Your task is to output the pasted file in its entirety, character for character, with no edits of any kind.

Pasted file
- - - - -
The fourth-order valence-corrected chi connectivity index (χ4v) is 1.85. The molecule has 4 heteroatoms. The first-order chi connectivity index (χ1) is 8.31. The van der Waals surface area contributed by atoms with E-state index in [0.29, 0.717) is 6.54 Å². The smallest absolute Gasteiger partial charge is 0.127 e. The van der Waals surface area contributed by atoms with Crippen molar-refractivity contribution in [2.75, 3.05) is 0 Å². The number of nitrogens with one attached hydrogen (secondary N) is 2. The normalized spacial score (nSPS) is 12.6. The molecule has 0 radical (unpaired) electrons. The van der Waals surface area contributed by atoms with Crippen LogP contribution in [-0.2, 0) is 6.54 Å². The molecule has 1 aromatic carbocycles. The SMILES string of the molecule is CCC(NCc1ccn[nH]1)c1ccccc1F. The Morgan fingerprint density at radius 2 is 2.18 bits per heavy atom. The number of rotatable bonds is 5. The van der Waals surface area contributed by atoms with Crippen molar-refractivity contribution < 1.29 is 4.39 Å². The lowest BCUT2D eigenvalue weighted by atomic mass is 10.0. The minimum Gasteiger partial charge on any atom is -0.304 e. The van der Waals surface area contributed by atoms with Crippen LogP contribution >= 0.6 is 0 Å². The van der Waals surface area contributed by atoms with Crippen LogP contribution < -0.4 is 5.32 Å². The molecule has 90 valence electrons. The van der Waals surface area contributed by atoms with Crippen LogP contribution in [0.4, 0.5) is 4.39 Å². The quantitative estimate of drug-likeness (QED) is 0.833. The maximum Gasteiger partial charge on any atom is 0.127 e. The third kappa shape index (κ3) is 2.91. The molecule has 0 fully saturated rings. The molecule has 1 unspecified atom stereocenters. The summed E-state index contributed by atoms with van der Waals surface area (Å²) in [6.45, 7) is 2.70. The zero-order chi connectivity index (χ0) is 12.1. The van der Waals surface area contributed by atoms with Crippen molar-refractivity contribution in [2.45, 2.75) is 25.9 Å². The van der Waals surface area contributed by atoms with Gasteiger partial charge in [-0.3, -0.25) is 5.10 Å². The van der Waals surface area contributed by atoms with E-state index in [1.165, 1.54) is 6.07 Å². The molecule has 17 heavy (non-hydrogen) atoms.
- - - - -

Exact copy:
The fourth-order valence-corrected chi connectivity index (χ4v) is 1.85. The molecule has 4 heteroatoms. The first-order chi connectivity index (χ1) is 8.31. The van der Waals surface area contributed by atoms with E-state index in [0.29, 0.717) is 6.54 Å². The smallest absolute Gasteiger partial charge is 0.127 e. The van der Waals surface area contributed by atoms with Crippen molar-refractivity contribution in [2.75, 3.05) is 0 Å². The number of nitrogens with one attached hydrogen (secondary N) is 2. The normalized spacial score (nSPS) is 12.6. The molecule has 0 radical (unpaired) electrons. The van der Waals surface area contributed by atoms with Crippen LogP contribution in [-0.2, 0) is 6.54 Å². The molecule has 1 aromatic carbocycles. The SMILES string of the molecule is CCC(NCc1ccn[nH]1)c1ccccc1F. The Morgan fingerprint density at radius 2 is 2.18 bits per heavy atom. The number of rotatable bonds is 5. The van der Waals surface area contributed by atoms with Crippen molar-refractivity contribution < 1.29 is 4.39 Å². The lowest BCUT2D eigenvalue weighted by atomic mass is 10.0. The minimum Gasteiger partial charge on any atom is -0.304 e. The van der Waals surface area contributed by atoms with Crippen LogP contribution >= 0.6 is 0 Å². The van der Waals surface area contributed by atoms with Crippen LogP contribution < -0.4 is 5.32 Å². The molecule has 90 valence electrons. The van der Waals surface area contributed by atoms with Crippen LogP contribution in [0.4, 0.5) is 4.39 Å². The quantitative estimate of drug-likeness (QED) is 0.833. The maximum Gasteiger partial charge on any atom is 0.127 e. The third kappa shape index (κ3) is 2.91. The molecule has 0 fully saturated rings. The molecule has 1 unspecified atom stereocenters. The summed E-state index contributed by atoms with van der Waals surface area (Å²) in [6.45, 7) is 2.70. The zero-order chi connectivity index (χ0) is 12.1. The van der Waals surface area contributed by atoms with Crippen molar-refractivity contribution in [2.45, 2.75) is 25.9 Å². The van der Waals surface area contributed by atoms with Gasteiger partial charge in [-0.3, -0.25) is 5.10 Å². The van der Waals surface area contributed by atoms with E-state index in [1.165, 1.54) is 6.07 Å². The molecule has 17 heavy (non-hydrogen) atoms.